Press Releases

The NCDIT Broadband Infrastructure Office and the Friday Institute at N.C. State University are leading a CARES Act-funded pilot to bring satellite high-speed internet service to students in Hyde and Swain counties.
The COVID-19 pandemic has proved challenging for North Carolinians without reliable and affordable high-speed internet service and adequate internet-enabled devices at home. 
North Carolina Digital Inclusion Week aims to underscore the importance of digital equity and to prompt digital inclusion efforts across the state to improve broadband access, foster adoption, increase computer ownership and promote digital literacy.
The study identified the broadband, health care and telehealth assets and gaps in the 20 coal-impacted counties in the Appalachian region in order to design pilot programs that leverage technology to provide appropriate clinical interventions, improve the local population’s health, increase local workforce participation and ultimately improve local economies.
As many as 280 school buses will carry Wi-Fi hotspots donated by AT&T, Google and Duke Energy Foundation to support remote learning during COVID-19.
The N.C. Department of Information Technology’s Broadband Infrastructure Office has developed an interactive map to help North Carolina residents find free and low-cost internet and mobile service offerings in their area. The online map is updated daily with new offerings, which include free public Wi-Fi access points for remote learning and working.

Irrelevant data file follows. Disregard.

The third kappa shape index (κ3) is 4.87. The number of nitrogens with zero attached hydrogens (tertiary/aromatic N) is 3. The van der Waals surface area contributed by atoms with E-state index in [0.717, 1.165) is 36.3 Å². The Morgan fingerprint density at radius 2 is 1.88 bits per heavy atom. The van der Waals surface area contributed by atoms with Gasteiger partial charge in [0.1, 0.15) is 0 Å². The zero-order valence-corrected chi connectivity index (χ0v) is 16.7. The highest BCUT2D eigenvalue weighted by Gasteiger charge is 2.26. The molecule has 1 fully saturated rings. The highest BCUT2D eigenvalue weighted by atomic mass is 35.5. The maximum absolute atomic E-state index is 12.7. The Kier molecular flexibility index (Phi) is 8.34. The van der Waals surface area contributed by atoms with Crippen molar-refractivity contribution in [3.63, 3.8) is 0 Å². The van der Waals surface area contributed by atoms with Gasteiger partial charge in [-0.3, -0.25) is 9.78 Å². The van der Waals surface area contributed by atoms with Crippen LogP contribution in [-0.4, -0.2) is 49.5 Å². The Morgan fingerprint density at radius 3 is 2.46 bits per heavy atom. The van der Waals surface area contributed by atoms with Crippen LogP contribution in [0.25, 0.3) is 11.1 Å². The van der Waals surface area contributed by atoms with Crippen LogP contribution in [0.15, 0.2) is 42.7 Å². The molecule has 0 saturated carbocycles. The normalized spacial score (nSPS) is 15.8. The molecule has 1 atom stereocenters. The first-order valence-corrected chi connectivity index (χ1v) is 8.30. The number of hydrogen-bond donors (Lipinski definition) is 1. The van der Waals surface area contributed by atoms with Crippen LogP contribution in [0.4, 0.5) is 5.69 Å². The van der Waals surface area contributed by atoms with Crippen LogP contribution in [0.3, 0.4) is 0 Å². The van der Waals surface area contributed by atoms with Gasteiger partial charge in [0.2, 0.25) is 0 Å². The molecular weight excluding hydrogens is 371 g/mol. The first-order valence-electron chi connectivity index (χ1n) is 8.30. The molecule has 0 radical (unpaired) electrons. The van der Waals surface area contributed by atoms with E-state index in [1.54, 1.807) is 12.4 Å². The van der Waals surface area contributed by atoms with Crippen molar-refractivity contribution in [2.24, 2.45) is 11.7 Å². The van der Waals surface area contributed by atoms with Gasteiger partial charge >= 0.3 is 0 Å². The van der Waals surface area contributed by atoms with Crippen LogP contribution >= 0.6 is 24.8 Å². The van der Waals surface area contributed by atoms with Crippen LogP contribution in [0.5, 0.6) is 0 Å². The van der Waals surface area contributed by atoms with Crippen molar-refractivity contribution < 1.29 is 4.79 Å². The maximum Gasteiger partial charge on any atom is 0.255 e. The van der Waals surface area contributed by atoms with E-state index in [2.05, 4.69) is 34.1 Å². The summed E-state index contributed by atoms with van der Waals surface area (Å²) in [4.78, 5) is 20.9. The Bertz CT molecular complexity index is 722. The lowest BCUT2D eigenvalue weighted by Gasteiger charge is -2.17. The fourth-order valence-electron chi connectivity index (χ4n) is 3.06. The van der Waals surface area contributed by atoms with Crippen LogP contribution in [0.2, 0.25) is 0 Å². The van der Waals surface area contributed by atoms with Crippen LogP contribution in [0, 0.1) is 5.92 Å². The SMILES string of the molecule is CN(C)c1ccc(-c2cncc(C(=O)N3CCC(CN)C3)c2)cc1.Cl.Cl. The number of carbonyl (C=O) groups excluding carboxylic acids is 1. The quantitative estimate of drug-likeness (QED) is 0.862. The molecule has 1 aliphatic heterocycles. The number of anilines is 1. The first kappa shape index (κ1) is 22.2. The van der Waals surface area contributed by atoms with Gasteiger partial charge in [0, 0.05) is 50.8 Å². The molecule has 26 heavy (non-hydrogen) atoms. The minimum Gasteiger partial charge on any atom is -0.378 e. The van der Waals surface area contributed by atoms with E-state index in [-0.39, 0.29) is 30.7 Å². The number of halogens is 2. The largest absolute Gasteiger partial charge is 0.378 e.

The State Library of North Carolina and the Broadband Infrastructure Office of the N.C. Department of Information Technology announce the official launch of a new partner program with the Robeson County Public Library and the Public Schools of Robeson County. 
A new grant will help North Carolina explore how to better use technology to improve health in western North Carolina.
Modern education, health and economic systems require digital technology, Gov. Cooper said Wednesday at the North Carolina Digital Government Summit. However, hundreds of thousands of people in rural North Carolina are being left behind because they lack access to reliable high-speed broadband service.
Western Carolina University has reached an agreement with Morris Broadband to expand high-speed internet service to rural, underserved areas of the Cullowhee Valley area near campus through the use of existing power poles owned by the university’s electricity distribution service.
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